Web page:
Awards attention: He was nominated for a supporting-actor Tony Award for his Broadway debut opposite Philip Seymour Hoffman in the 2012 revival of “Death of a Salesman.” He also earned a supporting-actor Golden Globe nod for his performance in “The Social Network.”
Biggest misfires: With just seven feature films under his belt so far, Garfield has two flops as part of the ensembles for success d’estime “Never Let Me Go” ($2 million domestic) and “Lions for Lambs” ($15 million). If anyone is to blame for that one, it’s director and co-star Redford.
Biggest problem: Garfield’s celebrityhood is still in its infancy and most ticket buyers are primarily familiar with him from his Spidey incarnation. That sort of blockbuster exposure can pay off but it often leads to typecasting. Maguire, his predecessor in the comic-book role, has struggled, getting cut out of “Life of Pi” and narrating “The Great Gatsby.” He has finally lined up his first high-profile film lead post-Spider-Man even though his reign as the superhero ended in 2007: He’s American chess champ Bobby Fischer opposite Liev Schreiber’s Russian master Boris Spassky in Edward Zwick’s upcoming “Pawn Sacrifice.“
Gossip fodder: Garfield dated Shannon Woodward of TV’s “Raising Hope” from 2008 to 2011. But these days, he is half of Hollywood’s tabloid-designated cutest couple with his feisty “Spider-Man” co-star Emma Stone. Not that they themselves have ever confirmed their romantic status. The actor grew testy on a London red carpet during the premiere for “Spidey 2,” telling off a reporter: “My personal life is not public property.” Stone set off a firebomb of online buzz when she raved about Garfield to “Good Morning America”: “He’s obviously one of the greatest actors I think we have alive today and he’s also just a remarkable human being. I love him very much.” But just as the real-life connection between Kristen Stewart and Rob Pattinson lent spark to the “Twilight” films, Garfield and Stone’s adorableness as a couple pays off onscreen as well. Ray Pride of New City Film spoke for many critics as he noted, “The melting chemistry between Stone and Garfield is awe-inspiring.”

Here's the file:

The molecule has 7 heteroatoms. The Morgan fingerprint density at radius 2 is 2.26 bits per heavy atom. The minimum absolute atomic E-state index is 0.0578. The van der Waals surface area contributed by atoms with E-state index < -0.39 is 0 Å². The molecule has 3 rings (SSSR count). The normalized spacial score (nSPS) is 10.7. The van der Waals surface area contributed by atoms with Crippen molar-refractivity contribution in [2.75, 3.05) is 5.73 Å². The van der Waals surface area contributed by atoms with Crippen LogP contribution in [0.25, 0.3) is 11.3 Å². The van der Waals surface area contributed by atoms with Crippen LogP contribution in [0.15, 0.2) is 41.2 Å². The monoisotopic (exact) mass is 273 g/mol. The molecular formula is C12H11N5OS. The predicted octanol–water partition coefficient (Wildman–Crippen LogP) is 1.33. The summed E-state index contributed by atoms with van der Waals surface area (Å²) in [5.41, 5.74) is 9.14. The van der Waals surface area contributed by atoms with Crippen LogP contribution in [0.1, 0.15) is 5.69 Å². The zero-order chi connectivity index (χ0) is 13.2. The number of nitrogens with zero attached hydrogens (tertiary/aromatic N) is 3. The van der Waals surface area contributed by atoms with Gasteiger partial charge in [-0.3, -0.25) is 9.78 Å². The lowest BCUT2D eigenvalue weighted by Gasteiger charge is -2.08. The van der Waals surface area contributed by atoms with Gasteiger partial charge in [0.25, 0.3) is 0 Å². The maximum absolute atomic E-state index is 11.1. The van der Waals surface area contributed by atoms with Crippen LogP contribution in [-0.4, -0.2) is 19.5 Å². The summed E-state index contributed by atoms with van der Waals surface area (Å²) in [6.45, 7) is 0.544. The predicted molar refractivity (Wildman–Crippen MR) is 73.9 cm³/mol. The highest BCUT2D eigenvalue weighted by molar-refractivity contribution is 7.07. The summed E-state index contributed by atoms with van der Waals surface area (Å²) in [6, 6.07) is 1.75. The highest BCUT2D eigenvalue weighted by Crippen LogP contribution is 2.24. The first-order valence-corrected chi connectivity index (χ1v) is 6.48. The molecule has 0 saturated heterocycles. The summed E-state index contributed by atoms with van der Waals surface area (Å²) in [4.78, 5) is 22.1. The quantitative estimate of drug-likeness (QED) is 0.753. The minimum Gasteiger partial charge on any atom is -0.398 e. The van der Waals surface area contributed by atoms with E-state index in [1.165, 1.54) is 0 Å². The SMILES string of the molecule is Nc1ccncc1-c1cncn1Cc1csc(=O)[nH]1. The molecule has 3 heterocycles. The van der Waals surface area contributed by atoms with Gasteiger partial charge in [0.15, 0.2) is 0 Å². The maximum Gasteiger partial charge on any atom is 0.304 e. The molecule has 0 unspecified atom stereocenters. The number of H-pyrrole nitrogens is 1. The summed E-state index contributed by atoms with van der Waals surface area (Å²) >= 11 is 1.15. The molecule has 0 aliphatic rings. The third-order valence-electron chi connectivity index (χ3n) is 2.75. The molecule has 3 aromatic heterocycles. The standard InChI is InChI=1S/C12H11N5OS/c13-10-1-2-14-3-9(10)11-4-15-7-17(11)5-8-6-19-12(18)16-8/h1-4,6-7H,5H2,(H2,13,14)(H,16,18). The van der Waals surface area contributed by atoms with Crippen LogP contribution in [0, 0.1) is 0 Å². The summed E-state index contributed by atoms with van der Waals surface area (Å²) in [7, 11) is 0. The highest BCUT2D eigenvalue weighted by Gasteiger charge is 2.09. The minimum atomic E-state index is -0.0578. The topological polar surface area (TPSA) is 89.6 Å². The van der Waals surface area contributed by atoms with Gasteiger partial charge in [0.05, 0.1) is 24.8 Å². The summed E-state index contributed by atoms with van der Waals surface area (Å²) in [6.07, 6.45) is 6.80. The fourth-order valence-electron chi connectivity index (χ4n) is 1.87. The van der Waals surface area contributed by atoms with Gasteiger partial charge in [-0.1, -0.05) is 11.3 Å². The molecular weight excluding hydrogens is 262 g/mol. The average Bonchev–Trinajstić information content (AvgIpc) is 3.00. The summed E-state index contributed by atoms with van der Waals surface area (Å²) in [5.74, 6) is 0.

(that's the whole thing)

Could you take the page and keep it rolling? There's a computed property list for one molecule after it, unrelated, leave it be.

Career advice: Even minus that messy mushroom cloud of hair, the recently shorn Garfield clearly has the goods to headline a dramatic movie. His hosting job this past weekend on “Saturday Night Live” (he did a killer Justin Timberlake impression), along with his delightful bantering with Stone, reveals a knack for comedy. It is also a plus that he has maintained an admirable perspective on fame vs. constantly improving his craft: “I hope I never blow up. I hope that I have to audition for every single job I want. I hope that I’m always struggling, really. You develop when you’re struggling. When you’re struggling, you get stronger.”
Next step: With “The Amazing Spider-Man 3” in the pipeline, Garfield is doing the right thing by taking more roles that emphasize his sensitive male persona and hooking up with notable filmmakers. First, he plays a contractor who falls into foreclosure hell opposite Michael Shannon in an indie drama directed by Ramin Bahrani (“At Any Price”). But it will likely be his next effort that will take him to the next level as the lead of Martin Scorsese’s long-gestating passion project, “Silence.” The mainly Japanese-language period piece based on Shusaku Endo’s novel has him playing a Portuguese Jesuit missionary in 17th-century Japan who faces persecution. Obviously, Scorsese was looking for an acting presence that audiences could connect to – why not their friendly neighborhood Spider-Man?